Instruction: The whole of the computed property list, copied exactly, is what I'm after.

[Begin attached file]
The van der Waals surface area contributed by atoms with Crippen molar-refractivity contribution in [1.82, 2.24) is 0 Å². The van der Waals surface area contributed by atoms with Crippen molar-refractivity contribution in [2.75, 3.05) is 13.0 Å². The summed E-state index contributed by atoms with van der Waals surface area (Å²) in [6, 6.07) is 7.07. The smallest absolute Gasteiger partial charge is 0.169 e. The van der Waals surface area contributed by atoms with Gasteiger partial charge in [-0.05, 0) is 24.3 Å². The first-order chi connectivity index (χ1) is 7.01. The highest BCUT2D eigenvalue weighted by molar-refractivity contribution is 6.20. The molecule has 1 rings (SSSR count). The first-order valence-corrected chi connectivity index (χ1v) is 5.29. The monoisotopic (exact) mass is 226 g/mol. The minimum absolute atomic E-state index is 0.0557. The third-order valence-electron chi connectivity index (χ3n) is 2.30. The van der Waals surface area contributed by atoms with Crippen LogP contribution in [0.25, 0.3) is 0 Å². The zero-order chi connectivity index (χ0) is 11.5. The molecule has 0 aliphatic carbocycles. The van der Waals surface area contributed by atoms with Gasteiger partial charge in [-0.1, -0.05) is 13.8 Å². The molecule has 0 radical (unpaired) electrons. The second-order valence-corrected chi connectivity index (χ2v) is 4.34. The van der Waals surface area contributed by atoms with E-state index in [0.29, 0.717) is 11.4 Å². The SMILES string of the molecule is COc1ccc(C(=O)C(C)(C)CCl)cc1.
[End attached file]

The van der Waals surface area contributed by atoms with Crippen molar-refractivity contribution in [1.82, 2.24) is 0 Å². The van der Waals surface area contributed by atoms with Crippen molar-refractivity contribution in [2.75, 3.05) is 13.0 Å². The summed E-state index contributed by atoms with van der Waals surface area (Å²) in [6, 6.07) is 7.07. The smallest absolute Gasteiger partial charge is 0.169 e. The van der Waals surface area contributed by atoms with Gasteiger partial charge in [-0.05, 0) is 24.3 Å². The first-order chi connectivity index (χ1) is 7.01. The highest BCUT2D eigenvalue weighted by molar-refractivity contribution is 6.20. The molecule has 1 rings (SSSR count). The first-order valence-corrected chi connectivity index (χ1v) is 5.29. The monoisotopic (exact) mass is 226 g/mol. The minimum absolute atomic E-state index is 0.0557. The third-order valence-electron chi connectivity index (χ3n) is 2.30. The van der Waals surface area contributed by atoms with Crippen LogP contribution in [0.25, 0.3) is 0 Å². The zero-order chi connectivity index (χ0) is 11.5. The molecule has 0 aliphatic carbocycles. The van der Waals surface area contributed by atoms with Gasteiger partial charge in [-0.1, -0.05) is 13.8 Å². The molecule has 0 radical (unpaired) electrons. The second-order valence-corrected chi connectivity index (χ2v) is 4.34. The van der Waals surface area contributed by atoms with E-state index in [0.29, 0.717) is 11.4 Å². The SMILES string of the molecule is COc1ccc(C(=O)C(C)(C)CCl)cc1.